Driving nails into the 2014 Lawn Chair

It’s that time again, when we come to bury the year we’ve just defeated, only to celebrate the zombie birth of a new onslaught of days to clobber. In the spirit of auld lang syne, let’s recap the highlights of Lawn Chair in 2014.Georgia dinos 2014

Osteology was everywhere: although I am wont to see bones everywhere in everyday life, this year I only wrote about it four times. First there were the baby bones in cafe upholstery in my hometown of Kansas City, then the giant sheep bones in my new home of Astana. I discovered that animal bones littered the landscape of desert Mangystau, and then I spotted a vertebra hiding in a helmet at a conference in Italy. I also tweeted about a false femur head from a karaoke bar in Astana. You can’t escape. 2015 is sure to be more osseous.BONES!
eFfing Fossil Friday reboot: This old series focusing on fossils furtively restarted on a plane, when I uncovered the conspiracy that the Australopithecus africanus cranium Sts 71 was actually the Kryptonian codex. I later wrote about the Sima de los Huesos skulls, Neandertal poop, the origins of feathers on badass dinosaurs, the 45,000 year old Ust’-Ishim femur and its delicious DNA, and facial flanges in early mammals and nearly modern baboons. Fossils are the best, and 2015 is bound to be as fossiliferous as last year.Ancient DNA was boss: In addition to the earliest ‘modern’ human DNA from Ust’-Ishim, 2014 also witnessed a swath of studies early on attesting to the success of paleogenomics. We also got a first glimpse into epigenetics of ancient humans, and the potential importance this will have in uncovering how our DNA makes us human. Along these lines, for 2015, I’d be keen to see more work on miRNA and other aspects of gene regulation in ancient genomes.

Screen Shot 2014-10-24 at 11.26.31 AMR codes: I’ve posted R code for the analysis from my paper that came out this year, comparing mandibular growth in humans and Australopithecus robustus (I didn’t get to talk about that paper when it came out because I was in the middle of the Rising Star Workshop. Things to look forward to in 2015…). I’ll also be posting code for the analysis of brain growth in Homo erectus once that paper is published, and I have already posted code for creating the pretty pictures from the paper.

Brain size data (left) and the average annual rates from birth calculated from pairs of specimens (right). Black=humans, green=chimpanzees, red=gorillas, blue=Homo erectus.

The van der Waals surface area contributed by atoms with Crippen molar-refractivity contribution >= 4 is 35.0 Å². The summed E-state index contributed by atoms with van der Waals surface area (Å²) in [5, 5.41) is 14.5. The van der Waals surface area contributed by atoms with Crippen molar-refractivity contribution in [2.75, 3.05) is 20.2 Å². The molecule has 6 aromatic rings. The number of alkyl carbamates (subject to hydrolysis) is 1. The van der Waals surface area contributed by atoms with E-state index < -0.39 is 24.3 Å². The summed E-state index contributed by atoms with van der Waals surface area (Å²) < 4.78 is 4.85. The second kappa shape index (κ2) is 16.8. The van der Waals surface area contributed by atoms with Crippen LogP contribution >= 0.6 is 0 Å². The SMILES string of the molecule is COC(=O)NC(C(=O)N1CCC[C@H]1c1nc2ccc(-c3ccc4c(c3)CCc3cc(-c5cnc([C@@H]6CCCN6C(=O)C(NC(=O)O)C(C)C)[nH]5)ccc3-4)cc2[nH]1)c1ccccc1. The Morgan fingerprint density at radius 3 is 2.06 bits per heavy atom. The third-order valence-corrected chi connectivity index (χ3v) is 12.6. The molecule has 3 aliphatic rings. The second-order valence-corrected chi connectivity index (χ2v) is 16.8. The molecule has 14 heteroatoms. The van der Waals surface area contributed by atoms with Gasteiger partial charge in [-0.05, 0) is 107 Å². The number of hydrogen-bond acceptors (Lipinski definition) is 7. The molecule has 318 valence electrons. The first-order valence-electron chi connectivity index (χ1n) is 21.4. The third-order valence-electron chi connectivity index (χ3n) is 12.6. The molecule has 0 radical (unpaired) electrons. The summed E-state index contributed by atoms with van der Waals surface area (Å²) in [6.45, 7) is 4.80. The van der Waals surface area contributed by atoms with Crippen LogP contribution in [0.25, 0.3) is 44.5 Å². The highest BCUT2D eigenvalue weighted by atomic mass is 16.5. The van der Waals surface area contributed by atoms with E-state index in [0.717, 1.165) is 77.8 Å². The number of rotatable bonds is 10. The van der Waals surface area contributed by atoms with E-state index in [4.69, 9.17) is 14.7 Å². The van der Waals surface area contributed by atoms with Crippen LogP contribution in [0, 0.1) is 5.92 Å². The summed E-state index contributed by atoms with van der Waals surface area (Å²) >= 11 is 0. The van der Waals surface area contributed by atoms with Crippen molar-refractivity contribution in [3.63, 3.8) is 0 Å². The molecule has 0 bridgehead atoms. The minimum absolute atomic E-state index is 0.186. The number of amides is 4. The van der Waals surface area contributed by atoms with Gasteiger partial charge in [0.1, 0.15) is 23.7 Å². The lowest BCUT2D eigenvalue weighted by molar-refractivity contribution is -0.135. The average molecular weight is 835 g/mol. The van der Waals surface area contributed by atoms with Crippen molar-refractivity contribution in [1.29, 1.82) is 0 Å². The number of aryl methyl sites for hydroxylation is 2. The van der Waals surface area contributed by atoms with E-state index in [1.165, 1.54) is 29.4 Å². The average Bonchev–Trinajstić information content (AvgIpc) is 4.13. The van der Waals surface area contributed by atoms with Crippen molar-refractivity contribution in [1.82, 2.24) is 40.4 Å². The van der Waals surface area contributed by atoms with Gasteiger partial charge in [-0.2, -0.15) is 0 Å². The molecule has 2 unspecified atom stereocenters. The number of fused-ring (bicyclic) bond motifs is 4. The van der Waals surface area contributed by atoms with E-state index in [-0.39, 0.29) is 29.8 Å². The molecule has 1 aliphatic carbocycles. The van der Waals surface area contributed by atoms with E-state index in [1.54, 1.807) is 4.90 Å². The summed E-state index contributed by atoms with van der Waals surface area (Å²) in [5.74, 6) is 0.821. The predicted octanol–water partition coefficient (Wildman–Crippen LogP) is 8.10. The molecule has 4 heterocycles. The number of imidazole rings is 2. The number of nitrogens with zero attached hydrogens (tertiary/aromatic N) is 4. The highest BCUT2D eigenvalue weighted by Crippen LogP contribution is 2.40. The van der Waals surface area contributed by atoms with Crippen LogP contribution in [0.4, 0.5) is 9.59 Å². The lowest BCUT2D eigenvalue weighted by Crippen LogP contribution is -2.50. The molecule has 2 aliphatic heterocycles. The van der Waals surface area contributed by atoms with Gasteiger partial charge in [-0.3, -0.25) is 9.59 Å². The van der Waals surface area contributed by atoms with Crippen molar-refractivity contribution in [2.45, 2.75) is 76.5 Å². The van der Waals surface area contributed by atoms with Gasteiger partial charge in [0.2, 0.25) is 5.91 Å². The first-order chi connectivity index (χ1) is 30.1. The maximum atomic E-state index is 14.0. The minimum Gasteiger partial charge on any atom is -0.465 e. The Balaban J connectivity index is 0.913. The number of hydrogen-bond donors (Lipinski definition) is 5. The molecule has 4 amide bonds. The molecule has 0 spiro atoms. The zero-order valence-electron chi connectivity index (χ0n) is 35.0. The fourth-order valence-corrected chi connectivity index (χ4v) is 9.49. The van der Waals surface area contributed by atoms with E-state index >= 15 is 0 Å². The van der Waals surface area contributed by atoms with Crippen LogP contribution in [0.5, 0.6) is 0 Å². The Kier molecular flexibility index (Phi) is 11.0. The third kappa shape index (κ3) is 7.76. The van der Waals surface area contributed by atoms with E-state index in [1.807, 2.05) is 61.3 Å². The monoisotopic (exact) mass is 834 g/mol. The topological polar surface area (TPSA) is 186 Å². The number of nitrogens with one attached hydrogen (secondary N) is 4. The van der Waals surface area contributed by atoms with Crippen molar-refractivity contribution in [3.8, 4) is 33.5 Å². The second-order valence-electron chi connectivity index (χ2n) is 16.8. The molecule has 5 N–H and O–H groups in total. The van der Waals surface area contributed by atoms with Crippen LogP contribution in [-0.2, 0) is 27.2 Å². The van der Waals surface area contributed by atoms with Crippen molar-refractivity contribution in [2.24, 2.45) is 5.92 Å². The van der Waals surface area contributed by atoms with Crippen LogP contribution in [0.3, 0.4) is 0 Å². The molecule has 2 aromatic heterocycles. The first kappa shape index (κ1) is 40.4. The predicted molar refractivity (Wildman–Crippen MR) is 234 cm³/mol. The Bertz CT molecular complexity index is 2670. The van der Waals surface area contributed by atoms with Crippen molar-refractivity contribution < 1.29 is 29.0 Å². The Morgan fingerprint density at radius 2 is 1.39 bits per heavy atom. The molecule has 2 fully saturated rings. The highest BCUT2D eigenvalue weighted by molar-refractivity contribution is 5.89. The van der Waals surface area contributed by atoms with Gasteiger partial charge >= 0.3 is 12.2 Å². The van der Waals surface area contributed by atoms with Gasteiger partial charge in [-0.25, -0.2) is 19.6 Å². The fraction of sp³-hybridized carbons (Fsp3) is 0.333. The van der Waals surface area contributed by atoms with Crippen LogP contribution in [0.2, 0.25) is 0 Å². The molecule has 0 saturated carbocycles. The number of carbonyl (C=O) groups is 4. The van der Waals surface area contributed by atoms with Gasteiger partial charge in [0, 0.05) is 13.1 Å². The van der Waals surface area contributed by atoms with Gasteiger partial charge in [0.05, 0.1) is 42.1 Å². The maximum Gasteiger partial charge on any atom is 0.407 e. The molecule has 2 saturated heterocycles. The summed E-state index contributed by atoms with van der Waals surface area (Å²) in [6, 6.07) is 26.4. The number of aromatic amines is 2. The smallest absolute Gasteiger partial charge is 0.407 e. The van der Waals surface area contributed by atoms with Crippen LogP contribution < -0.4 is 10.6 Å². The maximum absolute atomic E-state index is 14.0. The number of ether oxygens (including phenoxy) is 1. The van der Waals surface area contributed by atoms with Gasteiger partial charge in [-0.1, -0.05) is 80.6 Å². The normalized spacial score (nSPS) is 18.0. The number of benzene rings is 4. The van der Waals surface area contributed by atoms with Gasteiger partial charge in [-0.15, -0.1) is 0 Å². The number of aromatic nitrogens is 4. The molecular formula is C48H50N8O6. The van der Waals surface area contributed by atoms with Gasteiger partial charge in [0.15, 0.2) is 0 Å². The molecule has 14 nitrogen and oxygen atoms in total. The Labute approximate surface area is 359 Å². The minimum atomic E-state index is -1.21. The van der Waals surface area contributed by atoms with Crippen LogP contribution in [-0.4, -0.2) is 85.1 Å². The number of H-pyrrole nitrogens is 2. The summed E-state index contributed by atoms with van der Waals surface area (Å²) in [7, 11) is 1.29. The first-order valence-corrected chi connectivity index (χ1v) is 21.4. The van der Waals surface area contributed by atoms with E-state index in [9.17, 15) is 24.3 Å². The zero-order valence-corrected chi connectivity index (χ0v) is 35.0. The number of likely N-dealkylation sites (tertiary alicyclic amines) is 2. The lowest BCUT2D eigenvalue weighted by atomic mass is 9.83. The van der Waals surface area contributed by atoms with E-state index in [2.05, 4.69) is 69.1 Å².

Body size variation in Homo erectus: A response to a response to a paper led me to reexamine sexual dimorphism in body size in our early ancestor – seems it was higher than has lately been appreciated, and there are many potential reasons for this. I presented the initial results of this investigation on the blog and at a conference, and am now writing this up for publication. This investigation is based on resampling statistics, nothing as new and flashy as in the growth studies. I will post code for these analyses on the R Codes page in due time.

Dimorphism ratios copy

Resampled ratios of dimorphism, calculated by dividing the average of six randomly selected male body masses by a randomly selected female mass. The blue star in each plot is the empirical ratio of average male mass/average female mass. For all species the average resampled ratio is almost identical to this empirical value. The red line marks the ratio of the six largest (male?) Homo erectus mass estimates divided by the estimated mass of the Gona (female?) pelvis. The Homo erectus male/female difference is rarely observed in chimps and humans, but is common in gorillas. Gorillas display high levels of sexual dimorphism, suggesting this may have been the case for Homo erectus as well.

Classroom lab activities: This year I added a lab components to my courses here at NU, and I posted up two of the lab activities I did in my classes this semester. Last spring, I got the idea for an activity in which students measure toe joint angles on digital images, to test whether Ardipithecus kadabba and other hominin toes can be distinguished from apes’. This semester, students in my human evo-devo class did this study, and generally found hominin toes to be more angled than apes’. Hypothesis tested. My Intro to Bio Anthro class tested whether their limb proportions fit expectations based on Allen’s Rule, and mystery ensued. My classes next term aren’t as conducive to lab activities, but if I come up with any good assignments I’ll be sure to post them.class models both copy

Now that 2014 is laid to rest, here’s to a bright and successful zombied 2015! Жаңа Жылыңызбен!

One thought on “Driving nails into the 2014 Lawn Chair

  1. Pingback: Bone Broke Year in Review | Bone Broke

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